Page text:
After dinner the family adjourned for coffee to the living-room, and, as was his custom, Lord Durwent proffered his guest a cigar.
‘No, thanks,’ said Selwyn. ’If you will excuse me, I think I will do without a smoke just now.—Lady Durwent, do you mind if I go to my room for half-an-hour? There are one or two matters I must attend to.’
Half-way up the stairs he changed his mind, and went out on the lawn instead. Darkness was setting in with swiftly gathering shadows, and he found the cool evening air a slight solace to a brow that was weary with conflicting thoughts.
America had not acted. There towards the west his great country lay wrapped in ocean’s aloofness. The pointed doubts of the ex-army captain had been confirmed—America had stood aside. Well, why shouldn’t she! It was all very well, he argued, for Britain to pose as a protector of Belgium, but she could not afford to do otherwise. It was simply European politics all over again, and the very existence of America depended on her complete isolation from the Old World.
Yet Germany had sworn to observe Belgium’s neutrality, and at that very moment her guns were battering the little nation to bits. Was that just a European affair, or did it amount to a world issue?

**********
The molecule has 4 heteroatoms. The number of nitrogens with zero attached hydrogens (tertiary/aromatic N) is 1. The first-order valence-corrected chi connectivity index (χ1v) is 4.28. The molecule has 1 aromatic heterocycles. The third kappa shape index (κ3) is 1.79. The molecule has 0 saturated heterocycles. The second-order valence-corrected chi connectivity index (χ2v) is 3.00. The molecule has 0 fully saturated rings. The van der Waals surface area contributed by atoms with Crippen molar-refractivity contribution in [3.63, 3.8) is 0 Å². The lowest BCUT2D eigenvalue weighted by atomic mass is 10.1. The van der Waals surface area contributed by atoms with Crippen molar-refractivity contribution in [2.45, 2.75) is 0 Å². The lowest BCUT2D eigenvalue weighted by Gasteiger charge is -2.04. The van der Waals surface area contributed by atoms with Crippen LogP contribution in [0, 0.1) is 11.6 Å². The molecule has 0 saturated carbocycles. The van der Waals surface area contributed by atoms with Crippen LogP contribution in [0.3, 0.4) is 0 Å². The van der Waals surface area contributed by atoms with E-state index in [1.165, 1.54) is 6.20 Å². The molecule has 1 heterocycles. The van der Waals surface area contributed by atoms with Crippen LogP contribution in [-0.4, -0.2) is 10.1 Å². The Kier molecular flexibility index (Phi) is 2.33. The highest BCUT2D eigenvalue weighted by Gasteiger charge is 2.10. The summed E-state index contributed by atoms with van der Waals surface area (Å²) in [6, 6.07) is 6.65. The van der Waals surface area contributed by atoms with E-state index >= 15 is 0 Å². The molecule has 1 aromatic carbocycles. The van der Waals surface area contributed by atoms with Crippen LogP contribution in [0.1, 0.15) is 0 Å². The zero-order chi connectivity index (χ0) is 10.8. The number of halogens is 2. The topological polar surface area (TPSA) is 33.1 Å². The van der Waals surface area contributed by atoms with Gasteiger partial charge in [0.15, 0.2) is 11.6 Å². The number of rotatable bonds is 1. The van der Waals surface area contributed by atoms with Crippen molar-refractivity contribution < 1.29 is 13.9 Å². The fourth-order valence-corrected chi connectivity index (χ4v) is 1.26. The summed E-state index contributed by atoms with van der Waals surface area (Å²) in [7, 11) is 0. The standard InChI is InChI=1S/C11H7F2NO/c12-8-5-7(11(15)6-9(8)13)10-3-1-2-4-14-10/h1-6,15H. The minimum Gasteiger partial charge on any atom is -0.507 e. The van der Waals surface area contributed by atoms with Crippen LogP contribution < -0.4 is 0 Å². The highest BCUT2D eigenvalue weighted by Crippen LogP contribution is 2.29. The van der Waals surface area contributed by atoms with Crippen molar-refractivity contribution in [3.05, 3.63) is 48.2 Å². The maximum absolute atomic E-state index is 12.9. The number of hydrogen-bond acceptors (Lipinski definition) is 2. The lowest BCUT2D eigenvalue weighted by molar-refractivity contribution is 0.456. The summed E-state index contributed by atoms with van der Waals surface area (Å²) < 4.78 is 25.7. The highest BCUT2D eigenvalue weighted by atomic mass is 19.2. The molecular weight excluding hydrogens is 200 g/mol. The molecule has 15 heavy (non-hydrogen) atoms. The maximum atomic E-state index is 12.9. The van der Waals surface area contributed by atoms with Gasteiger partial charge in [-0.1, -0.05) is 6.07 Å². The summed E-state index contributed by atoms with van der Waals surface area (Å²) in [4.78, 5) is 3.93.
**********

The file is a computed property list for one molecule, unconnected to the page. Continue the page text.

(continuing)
If only Roosevelt were in power! . . . Who was this man Wilson, anyway? Could anything good come out of Princeton? . . . In spite of himself, Selwyn laughed to find how much of the Harvard tradition remained.
If America had only spoken. If she had at least recorded her protest. Supposing Germany won. . . .
He kicked at a twig that lay in his path, and recalled the wonderful regiments that he had seen march past the Kaiser only three months ago. Who was going to stop that mighty empire? Effeminate France? Insular, ease-loving England?
Passing the stables, he started nervously at hearing his name spoken.
‘Good-evening, Mr. Selwyn. It’s pleasant out o’ doors, sir.’
It was Mathews, the head-groom of the Durwents.
‘Yes,’ said the American, pausing, ‘very pleasant.’
’It looks sort of as if we was going to ‘ave some ditherin’s wi’ Germany, Mr. Selwyn.’
‘It does. I don’t see how war can be averted now.’
’It’s funny Mister Malcolm ain’t ’ome yet, sir. Has ‘is moberlizin’ orders came?’
’There’s a War Office telegram in the house. I suppose his instructions are in it.’
The groom shook his head and swung philosophically on his heels. He was a broad-faced man of nearly fifty, with an honest simplicity of countenance and manner engendered of long service where master and man live in a relation of mutual confidence. He sucked meditatively at a corn-cob pipe, and Selwyn, changing his mind about a cigar, produced a case from his pocket.
‘Have one, Mathews?’ he asked.
’No, thank ‘ee, sir. I’m a man o’ easy-goin’ ’abits, and likes me old pipe and me old woman likewise, both being sim’lar and the same.’